You also have to remember David that this Government has been losing sensitive data for years. The public just don’t take much interest now. The media might (and the BBC pushed the story for a few hours, then killed it)

    Just think this story has not had anything like the amount of hype since yesterday that the non story of Caroline Spelman had. But for a few hours last night at a critical time for Broon it was. It was there just in case and the BBC cntrolled it all the way through. They had the ability to push it (to draw attention away from McBean) or kill it if Gordon did OK (as they have now done).


  44. Martin says:

    Millie Tant: What no one has explained is why the person who found the TOP SECRET files held on to them for over 24 hours.


  45. Millie Tant says:


    ANd presumably the BBC is “protecting its sources” and refusing to say who handed them to the BBC. So how will we ever find out why the person (alllegedly) held on to them for twenty four hours. We only have the BBC’s word for the 24 hours.


  46. David Preiser (USA) says:


    Why not wait another few minutes for the vote outcome? And if people don’t care so much about the mishandling of sensitive data anymore, then why would the BBC think this was good enough for a distraction?


  47. TPO says:

    I’d like to think that I set the hares running on this one here when I posted on it yesterday at 8:30 pm


    But I have to say I’m with mailman on this one. A cock up on the part of the civil servant on the train.
    Look at it further. We are told that the documents were found on a train going to Surrey from Waterloo in the early morning and were found no later than 9:00 am. We have been told that the person responsible works in the Cabinet Office’s Intelligence and Security Unit, which is part of the Joint Intelligence Unit and that he had authority to remove the documents.
    To my knowledge there would be no reason for the documents to be travelling from Waterloo to Surrey in the morning except for one reason, that being that the poor sod who lost them had been up all night working on the assessment or something associated with it and was going home for some kip time.
    Having thought about the reason as to why the BBC were the recipients of these documents, I can only conclude that the finder is either employed by the BBC or has a relative who is employed by the BBC.

    Now as to the documents themselves, BBC World obligingly showed one of the document headers albeit quite briefly. Anybody who chose to freeze-frame it, like I did, could read it. The header reads:

    JIC(08 ) 087
    Copy No. ????
    Paper was discussed by the JIC and approved on 5 June 2008

    Then there was Frank Gardner’s commentary in which he says that the documents were for the Prime Minister and commissioned by the Foreign Secretary, the Defence Secretary and the Home Secretary and that they were so sensitive that there was a limited distribution list and all copies were numbered.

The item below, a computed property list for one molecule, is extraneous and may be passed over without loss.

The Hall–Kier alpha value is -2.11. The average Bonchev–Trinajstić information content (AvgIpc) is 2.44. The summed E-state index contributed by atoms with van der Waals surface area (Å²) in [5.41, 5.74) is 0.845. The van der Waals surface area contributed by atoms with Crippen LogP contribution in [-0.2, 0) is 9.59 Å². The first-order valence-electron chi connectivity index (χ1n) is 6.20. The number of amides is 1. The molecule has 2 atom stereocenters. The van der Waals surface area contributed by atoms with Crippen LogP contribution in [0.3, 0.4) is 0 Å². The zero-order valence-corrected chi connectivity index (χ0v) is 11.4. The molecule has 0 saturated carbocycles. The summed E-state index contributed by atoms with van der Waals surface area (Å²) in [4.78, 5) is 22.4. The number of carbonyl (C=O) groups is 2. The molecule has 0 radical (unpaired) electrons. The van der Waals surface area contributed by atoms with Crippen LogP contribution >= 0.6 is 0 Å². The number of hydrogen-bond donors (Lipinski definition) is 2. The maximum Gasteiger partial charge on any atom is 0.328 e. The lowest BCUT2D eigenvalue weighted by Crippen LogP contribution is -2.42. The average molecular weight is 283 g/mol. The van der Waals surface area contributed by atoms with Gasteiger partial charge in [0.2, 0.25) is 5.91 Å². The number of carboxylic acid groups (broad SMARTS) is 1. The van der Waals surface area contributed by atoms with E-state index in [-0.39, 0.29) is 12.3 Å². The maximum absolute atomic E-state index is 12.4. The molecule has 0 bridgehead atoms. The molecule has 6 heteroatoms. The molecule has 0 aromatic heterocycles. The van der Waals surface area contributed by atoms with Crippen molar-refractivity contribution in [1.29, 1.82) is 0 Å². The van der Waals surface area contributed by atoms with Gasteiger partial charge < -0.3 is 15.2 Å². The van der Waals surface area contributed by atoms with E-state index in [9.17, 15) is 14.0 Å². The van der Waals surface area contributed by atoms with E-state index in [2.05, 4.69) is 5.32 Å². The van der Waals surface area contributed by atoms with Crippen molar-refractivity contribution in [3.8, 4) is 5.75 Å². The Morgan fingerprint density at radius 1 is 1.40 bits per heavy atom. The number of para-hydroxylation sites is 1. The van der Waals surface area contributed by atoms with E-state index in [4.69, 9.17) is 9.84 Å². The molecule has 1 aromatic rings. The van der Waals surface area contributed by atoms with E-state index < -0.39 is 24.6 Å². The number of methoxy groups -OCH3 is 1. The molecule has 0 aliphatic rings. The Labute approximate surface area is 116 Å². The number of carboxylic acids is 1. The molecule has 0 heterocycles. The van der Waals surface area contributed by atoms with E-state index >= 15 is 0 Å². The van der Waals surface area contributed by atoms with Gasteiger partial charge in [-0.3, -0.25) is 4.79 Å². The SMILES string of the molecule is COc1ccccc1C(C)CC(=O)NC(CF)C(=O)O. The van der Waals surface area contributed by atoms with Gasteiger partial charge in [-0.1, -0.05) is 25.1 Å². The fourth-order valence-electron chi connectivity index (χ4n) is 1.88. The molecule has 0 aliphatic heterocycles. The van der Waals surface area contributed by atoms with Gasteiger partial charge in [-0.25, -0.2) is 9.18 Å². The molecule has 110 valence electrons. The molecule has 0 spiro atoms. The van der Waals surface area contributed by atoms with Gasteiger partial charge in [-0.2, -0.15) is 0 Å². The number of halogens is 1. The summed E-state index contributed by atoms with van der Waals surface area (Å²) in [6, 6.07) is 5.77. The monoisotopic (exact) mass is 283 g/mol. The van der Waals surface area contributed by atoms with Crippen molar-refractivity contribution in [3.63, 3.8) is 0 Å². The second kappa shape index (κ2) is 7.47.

A few observations. Firstly this particular document is not rated at the highest level of secrecy, Secondly it’s interesting that New Zealand is no longer routinely included on these distributions, due in no small part to some of the odd things emanating from Helen Clark’s labour government. Thirdly it’s the 87th document of the year and fourth, the document, in its original format, came into existence long before 5th June 2008.
    Now as to Gardner’s comments, which show up his ignorance on these things. Gordon Brown’s name would be the third on the list. The production of this assessment would be at the request of the respective Ministries (normal practice for stakeholders) and not the ministers. All such documents have a distribution list (usually no more than about 40 to 50 and not always named individuals but often specific departments) and lastly all such documents are numbered as a matter of course.

    Lastly the orange folder shown by the BBC being put into a police forensic bag is a bog standard, buy over the counter in packs of 10 at W H Smiths. We all used them.

    What I do find a puzzle is why did the BBC sit on the story for over 24 hours.


  48. Andrew Cramb says:

    Surely nobody is suggesting that the whole story is a fabrication ?


  49. TPO says:

    Andrew Cramb | 12.06.08 – 7:54 pm |

    The documents have all the appearances of being authentic.

    Welcome back, good to see you here. I usually post as Andy C at the DT.


  50. Martin says:

    David Preiser: This was a distraction story for the media not the public. Like I said before there are two possibilities here

    1. The whole thing is a fabrication between the BBC and Nu Labour

    2. The loss of the document is real (and just a cock up as TPO points out) and the BBC released it at a time when it would be the most helpful to Brown.

    I think the BBC did it so on the off chance Brown lost (and no one was sure right up to the vote) it would help deflect some of the media, which of course it did do. Remember, no one else had access to this story, so the BBC could control when it went out and what info was released.

    As TPO points as well as me Frank Gardner has not explained WHY the document was held for over 24 hours by “someone” before he had it. Note Gardner never said it wasn’t until PM yesterday the BBC had it, but that HE had it. So was someone else at the BBC sitting on it? If so who and why?